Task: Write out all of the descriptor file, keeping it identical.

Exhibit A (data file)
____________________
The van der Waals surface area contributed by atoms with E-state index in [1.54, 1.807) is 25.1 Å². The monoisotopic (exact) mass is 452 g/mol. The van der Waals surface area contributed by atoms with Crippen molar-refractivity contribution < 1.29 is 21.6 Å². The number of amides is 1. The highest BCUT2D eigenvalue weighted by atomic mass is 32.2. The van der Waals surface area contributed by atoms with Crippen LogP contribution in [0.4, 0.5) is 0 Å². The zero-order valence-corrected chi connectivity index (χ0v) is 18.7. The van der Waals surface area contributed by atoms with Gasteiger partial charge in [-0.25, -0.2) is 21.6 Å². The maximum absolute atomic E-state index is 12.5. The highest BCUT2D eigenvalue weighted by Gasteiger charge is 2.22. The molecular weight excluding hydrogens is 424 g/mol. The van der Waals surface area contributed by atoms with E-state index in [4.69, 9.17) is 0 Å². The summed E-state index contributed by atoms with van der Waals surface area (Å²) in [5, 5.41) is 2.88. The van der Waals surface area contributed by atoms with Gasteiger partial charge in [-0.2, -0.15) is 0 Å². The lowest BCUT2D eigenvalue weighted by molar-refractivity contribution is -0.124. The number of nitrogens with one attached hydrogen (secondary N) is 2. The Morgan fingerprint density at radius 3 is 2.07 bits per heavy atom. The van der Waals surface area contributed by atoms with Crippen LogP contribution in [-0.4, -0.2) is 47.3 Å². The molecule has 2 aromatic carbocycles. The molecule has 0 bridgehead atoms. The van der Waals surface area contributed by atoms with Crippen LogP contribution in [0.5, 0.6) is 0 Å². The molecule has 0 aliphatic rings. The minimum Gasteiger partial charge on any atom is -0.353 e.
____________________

The van der Waals surface area contributed by atoms with E-state index in [1.54, 1.807) is 25.1 Å². The monoisotopic (exact) mass is 452 g/mol. The van der Waals surface area contributed by atoms with Crippen molar-refractivity contribution < 1.29 is 21.6 Å². The number of amides is 1. The highest BCUT2D eigenvalue weighted by atomic mass is 32.2. The van der Waals surface area contributed by atoms with Crippen LogP contribution in [0.4, 0.5) is 0 Å². The zero-order valence-corrected chi connectivity index (χ0v) is 18.7. The van der Waals surface area contributed by atoms with Gasteiger partial charge in [-0.25, -0.2) is 21.6 Å². The maximum absolute atomic E-state index is 12.5. The highest BCUT2D eigenvalue weighted by Gasteiger charge is 2.22. The molecular weight excluding hydrogens is 424 g/mol. The van der Waals surface area contributed by atoms with E-state index in [4.69, 9.17) is 0 Å². The summed E-state index contributed by atoms with van der Waals surface area (Å²) in [5, 5.41) is 2.88. The van der Waals surface area contributed by atoms with Gasteiger partial charge in [-0.2, -0.15) is 0 Å². The lowest BCUT2D eigenvalue weighted by molar-refractivity contribution is -0.124. The number of nitrogens with one attached hydrogen (secondary N) is 2. The Morgan fingerprint density at radius 3 is 2.07 bits per heavy atom. The van der Waals surface area contributed by atoms with Crippen LogP contribution in [-0.4, -0.2) is 47.3 Å². The molecule has 2 aromatic carbocycles. The molecule has 0 bridgehead atoms. The van der Waals surface area contributed by atoms with Crippen LogP contribution in [0.5, 0.6) is 0 Å². The molecule has 0 aliphatic rings. The minimum Gasteiger partial charge on any atom is -0.353 e.